New Career Question Round 2
December 4, 2023 11:18 AM   Subscribe

After some searching I found work in the same non-profit area I was working in before but with a much different role and at a much different corporate culture. I still hate it and feel like a need a more significant change. Can you help me brainstorm wildly different types of work that I have not thought of?

(Previously.)

After a longer job search than I wanted I switched to direct service at a different non-profit serving the same population. I thought that direct service would be more fulfilling but I still really dislike it and want to do something different.

In my job search I tried in vain to get entry level jobs at record stores and music stores, which is something I've always dreamed of doing. No one called back. I had some more corporate interviews and settled on this non-profit that on paper is ideal but I still hate it for some reason.

I know there is some under-treated mental health component here and I am beginning to address that via changes in diet, alcohol intake (down to 1-2 drinks a weekend), sleeping more, spending more time being creative, etc. I've been in the new role since the beginning of October.

At this point I don't think I even know how to find work that is outside of the human services field.

So I guess I'm asking for more help brainstorming and any other advice from people who got through a significant period of disillusionment/malaise in a field where you are supposed to invest emotionally.

Cis/het, 40 years old, white. I understand the immense privilege I am bringing to the table. I am just wondering if there is a way to live at a baseline of slightly happier.
posted by kittensofthenight to Work & Money (3 answers total)
 
A job can just be a job that pays the bills and allows you to do things you enjoy in your free time. Working in a music shop isn't a job that pays the bills (your previous question says you'd need 85k a year, retail gigs typically pay much less than that and often with no benefits), even if you could get that sort of job. I guess it depends on how much you hate your job, but what if you stick with it a while and tried to do something satisfying outside of work? Like volunteering at a local independent radio station or something else music related?
posted by emd3737 at 12:55 PM on December 4, 2023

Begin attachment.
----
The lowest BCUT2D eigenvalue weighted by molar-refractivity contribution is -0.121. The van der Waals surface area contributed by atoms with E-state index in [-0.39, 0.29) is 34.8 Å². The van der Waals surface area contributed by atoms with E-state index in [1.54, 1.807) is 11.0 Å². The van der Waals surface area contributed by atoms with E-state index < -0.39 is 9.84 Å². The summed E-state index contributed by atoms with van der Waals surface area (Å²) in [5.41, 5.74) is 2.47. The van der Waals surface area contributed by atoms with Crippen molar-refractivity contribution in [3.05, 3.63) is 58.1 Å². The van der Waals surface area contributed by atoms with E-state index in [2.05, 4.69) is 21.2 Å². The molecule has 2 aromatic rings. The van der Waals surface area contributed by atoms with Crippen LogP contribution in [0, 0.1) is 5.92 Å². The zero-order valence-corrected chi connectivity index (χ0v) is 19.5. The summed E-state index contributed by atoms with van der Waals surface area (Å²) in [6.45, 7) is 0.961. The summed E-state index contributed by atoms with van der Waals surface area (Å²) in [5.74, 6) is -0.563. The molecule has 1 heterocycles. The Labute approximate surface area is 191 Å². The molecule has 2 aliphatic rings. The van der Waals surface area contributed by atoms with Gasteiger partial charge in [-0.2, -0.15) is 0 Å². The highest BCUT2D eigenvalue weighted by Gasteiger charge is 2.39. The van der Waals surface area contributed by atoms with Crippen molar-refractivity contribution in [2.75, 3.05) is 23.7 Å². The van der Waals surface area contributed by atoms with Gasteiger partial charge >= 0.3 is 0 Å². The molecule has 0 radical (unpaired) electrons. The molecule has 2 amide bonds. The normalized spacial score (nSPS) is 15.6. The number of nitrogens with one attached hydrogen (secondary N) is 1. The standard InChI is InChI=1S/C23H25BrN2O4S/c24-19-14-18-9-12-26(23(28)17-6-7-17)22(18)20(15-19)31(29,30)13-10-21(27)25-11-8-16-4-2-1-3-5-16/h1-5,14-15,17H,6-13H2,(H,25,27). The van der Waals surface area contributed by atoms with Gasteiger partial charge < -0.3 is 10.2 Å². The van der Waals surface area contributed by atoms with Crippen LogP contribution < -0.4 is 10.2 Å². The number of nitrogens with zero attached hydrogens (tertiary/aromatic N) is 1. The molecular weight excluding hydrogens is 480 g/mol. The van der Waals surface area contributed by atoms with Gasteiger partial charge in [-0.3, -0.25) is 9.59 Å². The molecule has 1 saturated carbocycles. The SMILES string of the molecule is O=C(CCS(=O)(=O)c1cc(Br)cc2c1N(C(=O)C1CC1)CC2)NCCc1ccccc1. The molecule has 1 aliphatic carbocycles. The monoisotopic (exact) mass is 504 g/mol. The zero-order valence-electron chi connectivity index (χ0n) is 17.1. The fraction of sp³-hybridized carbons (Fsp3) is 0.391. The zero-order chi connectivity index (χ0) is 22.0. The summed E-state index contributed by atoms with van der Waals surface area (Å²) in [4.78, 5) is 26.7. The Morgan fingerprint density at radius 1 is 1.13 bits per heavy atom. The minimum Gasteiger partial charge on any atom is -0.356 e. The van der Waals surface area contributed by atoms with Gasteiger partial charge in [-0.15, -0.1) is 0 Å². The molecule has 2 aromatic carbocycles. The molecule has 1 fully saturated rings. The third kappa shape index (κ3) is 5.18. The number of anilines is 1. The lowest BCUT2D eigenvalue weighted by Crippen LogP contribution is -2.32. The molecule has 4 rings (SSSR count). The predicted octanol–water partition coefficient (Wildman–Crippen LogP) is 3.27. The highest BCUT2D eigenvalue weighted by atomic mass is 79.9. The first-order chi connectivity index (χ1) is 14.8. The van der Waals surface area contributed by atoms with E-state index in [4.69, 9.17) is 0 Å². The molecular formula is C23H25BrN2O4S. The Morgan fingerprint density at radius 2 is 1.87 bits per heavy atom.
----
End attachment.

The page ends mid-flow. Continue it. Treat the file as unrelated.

Response by poster: I'd like to disregard the money aspect for this question. I like the idea of volunteering, but to be frank I have a pretty full life outside of work- two bands that rehearse and perform more than weekly, lovely animals, hobbies that are stimulating and hobbies that are chill as hell, a wonderful partner that I am trying to focus on spending more quality time with now that our holidays match up. Truly I just don't know what options there are and how to go about finding them. I saw the previous advice about accounting and payroll and... googled "payroll Seattle." I guess I am feeling trapped by the limited experiences I've had in professional settings that don't involve adults experiencing homelessness or non-profit budgets.

For example, I used to do food service and moving from fast food to managing a residential kitchen for 5 residents was a rewarding, healthy change. I'
posted by kittensofthenight at 2:28 PM on December 4, 2023


I worked in human services in nonprofits for several years before making the transition to working at private companies (in tech) in HR. It was a game-changer for me in terms of how I felt about work to go everyday to a place that was appropriately funded and where employees weren't being sucked completely dry with a "you're doing this for the mission" kind of abusive psychology, which I found prevalent in non-profits. Don't get me wrong, private (or public) corporations will still find a way to take advantage of employees to increase their profits, but I personally found the switch to be a breath of fresh air. I had a chair that was comfortable! A computer that worked! Free coffee! Some coworkers who were incredibly smart! Benefits and perks that blew my little mind! This is all to say, I'd consider working at a for-profit company that's doing well instead of a non-profit. I don't know what areas your strongest skills are in, but there are lots of transferable skills when you are good at dealing with people, projects, and problems, as you must be in a non-profit. You will have to apply to a bunch of places and make the case that you're going to be asset in a career transition, but your experience handling difficult situations in a non-profit should come in very handy in lots of types of work in tech/business. The types of roles I would generally look for are at companies that make software and/or apps and have titles like: implementation coordinator, customer/client success/support, sales development, operations assistant, recruiting coordinator, and office manager.

One way to go about trying to figure out where to apply for jobs is think about the things in your life that work well for you -- the websites you visit, the furniture you have, the industry professionals that you enjoy interacting with, the places you go that make you happy, the clothes you wear, etc -- then see what jobs the companies that make those things have listed. Every time you interact with a product, look up the company and see if they have something you could do. You'll discover a lot of weird types of jobs and maybe find something entirely new that is a better fit than what you've got now.
posted by luzdeluna at 3:05 PM on December 4, 2023 [2 favorites]


« Older Some pun on "now we're cooking with gas"   |   Chicago for 6 adults one 2-year-old? Newer »

You are not logged in, either login or create an account to post comments